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Under Armour Is Turning to a Rapper to Make It Cool

By Jeremy Bowman – Jul 20, 2017 at 7:30PM

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The athletic brand has partnered with rapper ASAP Rocky to lift its Lifestyle division. Will it work?

Under Armour (UA 0.12%) (UAA 0.11%) has excelled at getting its gear on the playing field thanks to technical innovations and partnerships with high-profile college teams, as well as an upcoming tie-up with Major League Baseball. But in order for the company to make it to the next level, it will need to establish itself as a fashion brand, much like Nike (NKE -0.32%) and Adidas (NasdaqOTC: ADDYY) have -- and its efforts thus far have largely fallen flat. In footwear, which is the biggest category for Nike and Adidas, growth at Under Armour slowed to just 2% in its most recent quarter as Curry 3 sales disappointed. The launch of Under Armour Sportswear last year -- its first fashion line -- was received well by critics but failed to move the needle or change the overall brand's perception.

A model sporting an Under Armour windbreaker against a graffitied background.

A windbreaker from the Under Armour lifestyle collection. Image source: Under Armour

Now, Under Armour is borrowing a play from its rivals in order to boost itself as a fashion brand. The #2 sportswear brand in the U.S. has signed rap star ASAP Rocky to a multi-year deal to partner with Under Armour in its lifestyle category. Rocky, who is considered something of a style icon, will reportedly be the face of the fashion line.  

In the past, he has teamed up with Guess, Ferragamo, and Adidas on collaborations, among others, and has modeled for Dior. Details of the arrangement were not available as the news was first broken by Susquehanna analyst Sam Poser, and Under Armour hasn't commented on it. However, many expect Rocky to work closely with UAS fashion director Tim Coppens.

A familiar tactic

Under Armour is far from the first brand to look to a rap star to elevate its brand. Most famously, Adidas partnered with Kanye West on a line of Yeezy sneakers that he helped design, and that relationship has been key in returning Adidas to strong growth in the U.S. Adidas even called the expanded tie-up "The most significant partnership ever created between a non-athlete and an athletic brand." The German sports giant seems to be building Yeezy into a sub-brand the way Nike has with Jordan.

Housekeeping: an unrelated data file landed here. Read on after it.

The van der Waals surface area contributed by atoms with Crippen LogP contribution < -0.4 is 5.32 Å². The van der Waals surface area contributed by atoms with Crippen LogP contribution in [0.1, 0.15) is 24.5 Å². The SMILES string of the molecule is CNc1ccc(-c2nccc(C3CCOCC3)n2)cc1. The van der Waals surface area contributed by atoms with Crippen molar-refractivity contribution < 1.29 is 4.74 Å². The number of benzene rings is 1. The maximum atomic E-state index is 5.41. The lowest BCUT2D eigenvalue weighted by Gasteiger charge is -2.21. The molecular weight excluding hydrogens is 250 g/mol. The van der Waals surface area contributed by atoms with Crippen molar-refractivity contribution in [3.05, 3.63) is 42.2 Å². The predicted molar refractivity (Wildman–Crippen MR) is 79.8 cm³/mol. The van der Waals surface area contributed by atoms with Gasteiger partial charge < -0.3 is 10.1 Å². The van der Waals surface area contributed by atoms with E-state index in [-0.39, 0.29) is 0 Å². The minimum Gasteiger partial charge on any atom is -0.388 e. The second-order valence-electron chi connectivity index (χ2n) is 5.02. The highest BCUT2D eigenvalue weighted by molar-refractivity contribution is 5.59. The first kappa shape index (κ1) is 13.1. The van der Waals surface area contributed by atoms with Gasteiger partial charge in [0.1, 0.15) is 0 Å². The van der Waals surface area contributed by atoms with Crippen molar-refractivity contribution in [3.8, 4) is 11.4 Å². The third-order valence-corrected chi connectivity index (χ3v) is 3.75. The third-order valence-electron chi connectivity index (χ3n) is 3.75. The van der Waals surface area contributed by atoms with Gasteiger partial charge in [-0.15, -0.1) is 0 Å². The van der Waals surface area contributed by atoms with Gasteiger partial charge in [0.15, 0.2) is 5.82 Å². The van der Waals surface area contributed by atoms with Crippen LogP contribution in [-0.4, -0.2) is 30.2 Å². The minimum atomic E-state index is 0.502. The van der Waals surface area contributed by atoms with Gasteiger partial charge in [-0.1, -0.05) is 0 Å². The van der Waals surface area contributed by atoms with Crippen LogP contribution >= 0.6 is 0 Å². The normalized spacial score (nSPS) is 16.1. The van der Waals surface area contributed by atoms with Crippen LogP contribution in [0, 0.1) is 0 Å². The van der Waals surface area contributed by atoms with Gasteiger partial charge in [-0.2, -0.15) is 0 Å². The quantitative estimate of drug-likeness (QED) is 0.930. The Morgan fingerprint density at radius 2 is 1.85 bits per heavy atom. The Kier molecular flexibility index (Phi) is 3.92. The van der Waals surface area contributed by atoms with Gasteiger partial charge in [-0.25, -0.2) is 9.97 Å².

Puma, meanwhile, has also seen its stock skyrocket as the company has teamed up with a number of performers including Rihanna, The Weeknd, Young Thug, and even Kylie Jenner, spurring a comeback for a brand that had seen profits dry up in recent years.

Can Rocky save Under Armour?

Partnering with ASAP Rocky is a smart move, but one person alone can't suddenly make Under Armour cool. Adidas, Puma, and Nike all have long pedigrees in street culture and have stronger ties to musicians. Adidas tracksuits and Superstar shoes were favored by Run-DMC back in the 1980's, and Puma's trademark suede shoes have long been popular on the streets after coming into style with breakdancers. A pair of Jordans may have arguably been the defining fashion item of the inner city for a generation. 

Rocky also does not have the star power of a Kanye West or a Rihanna, but he is well respected among rap fans. The news generated acclaim from some on Twitter.

Ultimately, however, Under Armour has staked so much of its brand on performance that it doesn't have the same advantages that Adidas and Puma did when they partnered with celebrities. It makes sense for a more fashionable brand to partner with Kanye West. Under Armour will need a new collection to fit with Rocky.

In addition to building a fashion brand, Under Armour still has other problems to contend with including sluggish footwear sales and a connected fitness division that has seen little return.

Any turnaround for the company isn't going to happen overnight.

Jeremy Bowman owns shares of Nike and Under Armour (C Shares). The Motley Fool owns shares of and recommends Nike, Under Armour (A Shares), and Under Armour (C Shares). The Motley Fool recommends Guess?. The Motley Fool has a disclosure policy.

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